There were several moments where everyone in the room jumped to their feet and shouted. The moment the game winning goal was scored the place went ballistic. People were shouting and hugging, it was pure pandemonium. Since the people in front of me were rooting for Spain and had on orange and yellow face paint, I thought the team with the orange jerseys were from Spain. When the game was over I found out I was rooting for the wrong players the whole time. The orange jerseys belonged to Portugal.

Tomorrow Thor will be sketching "From Dust to Life", the art of Jason Lee, at the Peacock Room (1312 North Mills Avenue) between 8PM and 11PM.

Prints are available for each sketch for $250 and many originals can be purchased for $400. White museum grade shadow box frames are $100 more. You can e-mail Thor at

Saturday, July 17, 2010

The Chaplain Visits

On a return visit to Margaret Hill, she was able to get up with much help and eat at the dining room table. I joined her and Mary for lunch. Mary grew concerned watching her mothers breathing worsen over the course of lunch. She helped her mother get back into bed. Margaret's breathing grew shallow and harsh. She began to struggle for each breath and began to panic. Mary placed her left hand on her mother’s brow and then held her right hand over her mothers chest. She made a gesture like she was crumpling a sheet of paper and then she threw it away. Mary did this several times, breathed in deeply and then turned her head away and exhaled into the corner of the room. It appeared as though Mary was in a very deep meditative state. Instantly Margaret calmed down and her struggle to breath lessened. In a matter of perhaps 15 minutes she fell fast asleep. I had never seen anything like this. I was mystified. Mary is a Christian and has absolute faith in the healing powers of God working through her as his instrument. Mary also has a Master’s degree in spiritual psychology, participates in various healing/creative art ministries and studied various healing tradition in California, before returning to care for her mother.

Although I am still baffled by what I saw, from my perspective, it seems to me that Mary is able to deflect diseased energy, then channel a very intense healing energy where it then flows to the person she is in prayer for. There was an overwhelming calm and peace in her mother’s room.
As her mother slept, a chaplain and hospice nurse arrived. The chaplain comes to the house frequently to address Margaret's emotional and spiritual needs. Mary talked to the chaplain for some time discussing her mother’s physical and emotional states. Copious notes were taken as the mother and daughter’s needs were evaluated. In the kitchen, where Mary and the Chaplain are talking, there is a photo of Margaret in her prime on the wall. It’s as if she is looking over the Chaplain’s shoulder, perhaps to observe and grace these emotionally charged and sometimes heart-wrenching discussions.

On a trip to a doctors office Mary recited a poem she was inspired to write about healing, how it flows through her and how God has used others to heal her as well. She agreed to share it, with gratitude and blessings.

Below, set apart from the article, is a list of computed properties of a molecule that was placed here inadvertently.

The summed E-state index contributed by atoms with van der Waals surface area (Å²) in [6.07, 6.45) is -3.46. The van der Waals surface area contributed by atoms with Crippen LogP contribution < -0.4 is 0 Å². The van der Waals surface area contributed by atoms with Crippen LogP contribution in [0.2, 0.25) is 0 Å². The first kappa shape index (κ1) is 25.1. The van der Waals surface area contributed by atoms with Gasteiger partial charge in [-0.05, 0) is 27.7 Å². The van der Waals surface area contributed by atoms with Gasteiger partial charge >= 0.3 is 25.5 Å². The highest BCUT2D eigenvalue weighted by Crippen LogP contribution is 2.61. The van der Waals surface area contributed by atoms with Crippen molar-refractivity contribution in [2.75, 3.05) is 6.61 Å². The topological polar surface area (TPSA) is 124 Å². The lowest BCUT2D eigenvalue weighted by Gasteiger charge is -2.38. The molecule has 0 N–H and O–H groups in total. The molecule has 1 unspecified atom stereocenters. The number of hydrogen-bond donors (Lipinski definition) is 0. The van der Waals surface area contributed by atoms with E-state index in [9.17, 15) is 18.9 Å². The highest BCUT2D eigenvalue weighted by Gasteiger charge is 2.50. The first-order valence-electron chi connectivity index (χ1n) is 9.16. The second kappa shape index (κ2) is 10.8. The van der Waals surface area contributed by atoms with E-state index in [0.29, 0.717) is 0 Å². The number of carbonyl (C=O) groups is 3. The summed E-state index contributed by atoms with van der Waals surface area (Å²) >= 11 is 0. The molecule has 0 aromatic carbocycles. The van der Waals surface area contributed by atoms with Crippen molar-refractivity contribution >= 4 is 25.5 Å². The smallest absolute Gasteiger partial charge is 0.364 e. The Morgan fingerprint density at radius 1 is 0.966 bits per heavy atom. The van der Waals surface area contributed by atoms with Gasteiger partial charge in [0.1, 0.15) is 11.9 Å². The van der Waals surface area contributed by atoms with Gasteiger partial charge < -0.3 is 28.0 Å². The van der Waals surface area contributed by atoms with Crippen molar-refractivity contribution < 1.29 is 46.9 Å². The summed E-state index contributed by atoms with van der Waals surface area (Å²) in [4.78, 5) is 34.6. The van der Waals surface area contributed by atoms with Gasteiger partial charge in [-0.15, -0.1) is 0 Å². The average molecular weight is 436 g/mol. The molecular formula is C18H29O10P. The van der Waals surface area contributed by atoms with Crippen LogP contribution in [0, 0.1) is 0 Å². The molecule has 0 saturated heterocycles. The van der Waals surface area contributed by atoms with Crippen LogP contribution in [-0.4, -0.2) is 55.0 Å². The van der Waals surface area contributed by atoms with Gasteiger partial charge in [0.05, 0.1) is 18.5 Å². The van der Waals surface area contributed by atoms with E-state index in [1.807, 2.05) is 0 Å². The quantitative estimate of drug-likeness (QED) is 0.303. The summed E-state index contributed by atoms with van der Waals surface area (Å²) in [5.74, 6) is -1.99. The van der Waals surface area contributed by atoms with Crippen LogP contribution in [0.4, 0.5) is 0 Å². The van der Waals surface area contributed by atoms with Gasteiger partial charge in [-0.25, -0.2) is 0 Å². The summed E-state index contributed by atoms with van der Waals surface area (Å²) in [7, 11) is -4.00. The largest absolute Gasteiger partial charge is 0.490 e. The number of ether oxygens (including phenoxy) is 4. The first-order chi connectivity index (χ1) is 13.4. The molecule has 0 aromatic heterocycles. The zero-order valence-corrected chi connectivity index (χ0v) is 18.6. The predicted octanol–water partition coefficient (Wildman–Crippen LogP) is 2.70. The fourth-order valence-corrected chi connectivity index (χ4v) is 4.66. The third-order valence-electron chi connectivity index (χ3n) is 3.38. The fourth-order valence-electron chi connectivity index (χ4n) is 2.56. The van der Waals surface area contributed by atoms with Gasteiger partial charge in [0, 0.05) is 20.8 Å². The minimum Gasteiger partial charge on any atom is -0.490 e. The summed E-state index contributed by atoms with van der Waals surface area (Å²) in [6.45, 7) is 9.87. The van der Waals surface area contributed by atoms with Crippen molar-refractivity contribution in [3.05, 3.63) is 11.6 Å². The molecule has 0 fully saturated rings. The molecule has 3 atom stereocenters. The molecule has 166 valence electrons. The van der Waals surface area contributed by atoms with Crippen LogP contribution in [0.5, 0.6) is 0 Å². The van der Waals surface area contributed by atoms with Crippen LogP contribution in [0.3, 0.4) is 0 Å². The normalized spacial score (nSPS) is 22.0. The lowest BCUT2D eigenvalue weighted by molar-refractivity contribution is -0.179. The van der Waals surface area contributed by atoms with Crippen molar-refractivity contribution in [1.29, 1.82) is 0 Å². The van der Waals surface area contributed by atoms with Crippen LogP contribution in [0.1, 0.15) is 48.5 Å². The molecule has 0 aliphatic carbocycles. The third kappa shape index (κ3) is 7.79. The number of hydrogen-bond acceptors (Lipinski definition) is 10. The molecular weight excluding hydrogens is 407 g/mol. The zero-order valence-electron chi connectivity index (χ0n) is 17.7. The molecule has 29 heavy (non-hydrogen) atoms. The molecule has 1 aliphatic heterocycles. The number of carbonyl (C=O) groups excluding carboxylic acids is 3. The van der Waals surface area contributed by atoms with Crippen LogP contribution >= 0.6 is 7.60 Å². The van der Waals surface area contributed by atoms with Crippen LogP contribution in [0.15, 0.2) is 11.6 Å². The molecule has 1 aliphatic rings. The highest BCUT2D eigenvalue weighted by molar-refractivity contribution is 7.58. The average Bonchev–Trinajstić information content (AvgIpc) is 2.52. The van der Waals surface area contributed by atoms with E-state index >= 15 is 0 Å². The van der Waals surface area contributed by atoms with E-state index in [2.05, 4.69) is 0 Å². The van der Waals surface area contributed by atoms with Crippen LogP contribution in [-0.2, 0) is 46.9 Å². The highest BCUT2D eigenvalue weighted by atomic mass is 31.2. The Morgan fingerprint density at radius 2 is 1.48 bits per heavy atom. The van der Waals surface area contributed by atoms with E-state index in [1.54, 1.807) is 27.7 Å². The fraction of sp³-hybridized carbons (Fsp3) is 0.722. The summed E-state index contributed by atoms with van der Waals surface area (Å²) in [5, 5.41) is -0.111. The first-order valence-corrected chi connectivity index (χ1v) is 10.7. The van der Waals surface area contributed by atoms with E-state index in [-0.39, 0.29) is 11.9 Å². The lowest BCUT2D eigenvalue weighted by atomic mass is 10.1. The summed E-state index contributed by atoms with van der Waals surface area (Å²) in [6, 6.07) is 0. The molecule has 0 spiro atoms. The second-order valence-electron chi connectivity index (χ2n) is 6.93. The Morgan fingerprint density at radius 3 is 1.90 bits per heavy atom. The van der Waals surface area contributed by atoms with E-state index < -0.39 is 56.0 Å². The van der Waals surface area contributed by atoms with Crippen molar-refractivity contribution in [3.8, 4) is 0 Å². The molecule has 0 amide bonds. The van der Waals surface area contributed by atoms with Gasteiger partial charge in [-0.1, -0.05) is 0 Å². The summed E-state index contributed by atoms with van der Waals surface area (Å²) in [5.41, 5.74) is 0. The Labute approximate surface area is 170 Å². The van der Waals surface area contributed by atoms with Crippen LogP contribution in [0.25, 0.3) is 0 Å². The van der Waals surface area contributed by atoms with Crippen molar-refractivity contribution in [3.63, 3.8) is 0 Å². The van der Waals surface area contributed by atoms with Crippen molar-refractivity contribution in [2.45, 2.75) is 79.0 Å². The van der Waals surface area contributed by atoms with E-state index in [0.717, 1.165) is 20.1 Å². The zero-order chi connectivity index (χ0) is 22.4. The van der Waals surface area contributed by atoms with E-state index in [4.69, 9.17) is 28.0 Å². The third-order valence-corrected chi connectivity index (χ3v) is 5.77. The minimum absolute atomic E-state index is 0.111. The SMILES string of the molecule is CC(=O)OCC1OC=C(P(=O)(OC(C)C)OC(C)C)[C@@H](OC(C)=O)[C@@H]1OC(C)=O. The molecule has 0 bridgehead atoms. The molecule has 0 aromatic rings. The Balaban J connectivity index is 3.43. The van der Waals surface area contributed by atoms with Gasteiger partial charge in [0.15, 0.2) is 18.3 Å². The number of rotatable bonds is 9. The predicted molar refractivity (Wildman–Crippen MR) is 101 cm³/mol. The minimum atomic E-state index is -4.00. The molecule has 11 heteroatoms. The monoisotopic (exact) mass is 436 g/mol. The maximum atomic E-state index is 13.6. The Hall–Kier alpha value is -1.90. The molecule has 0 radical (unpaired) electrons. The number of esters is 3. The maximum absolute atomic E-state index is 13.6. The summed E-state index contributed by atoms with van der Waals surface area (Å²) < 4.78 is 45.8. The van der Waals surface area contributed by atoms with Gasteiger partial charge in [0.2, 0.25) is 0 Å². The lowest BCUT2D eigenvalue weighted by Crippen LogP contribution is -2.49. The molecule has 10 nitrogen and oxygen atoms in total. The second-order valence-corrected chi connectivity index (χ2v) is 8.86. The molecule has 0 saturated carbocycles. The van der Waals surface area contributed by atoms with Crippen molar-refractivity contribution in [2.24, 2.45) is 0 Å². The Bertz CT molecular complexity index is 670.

A Place to Meet

Meet me…in the stillness of my touch
Allow me to feel your pain, it won’t hurt quite as much.

Meet me…in the safety of my soul
Tell me your stories, the ones you’ve dared, but never told.

Meet me…in the solitude of my heart
Lay down your sorrow, welcome healing’s start.

Meet me…in the center of the earth
Surrender to its wisdom, awaken to your rebirth

Meet me…far beyond the ageless universe
Bask in love’s perfection; nothing’s better, nothing’s worse.

Meet me when you’re willing, meet me when you can
It’s there I’ll give my best to you - my mind, my heart, my hands.

-Mary J. Hill 2005

Prints are available for each sketch for $250 and many originals can be purchased for $400. White museum grade shadow box frames are $100 more. You can e-mail Thor at

Friday, July 16, 2010

Wedding Dinner

Terry and I drove to Greensboro North Carolina for the wedding of Terry's cousin, Miriam Dolin. It took all day to drive up there and when we got there we collapsed in out motel room from exhaustion. We were given a little gift bag from the lady at the front desk. Inside was a map to help us find the home where a pre-wedding dinner part was going to be held the following evening. The home was gorgeous in a really nice neighborhood. The food was served on the center island in the large kitchen area. People would fill a plate and then sit in any of the rooms on the ground floor. I sat in the kitchen's breakfast nook and started to sketch. At events like this I tend to only hear the overall din of all the conversations. Someone can be standing right in front of me talking and I just hear all the ambient noise. Doing this sketch calmed my nerves although doing the sketch was a major challenge because of the constant movement of all the people as they loaded their plates in a clockwise ebb and flow.
Miriam seemed very calm. She worked the room, greeting all her distant cousins and other relatives who had come from out of town. She had once played Mary Poppins at the Magic Kingdom so she has a consummate warm grace around crowds of people. She was the center of attention and she relished and was quite comfortable with that. Her fiance tagged along trying to learn all the names that were being thrown his way.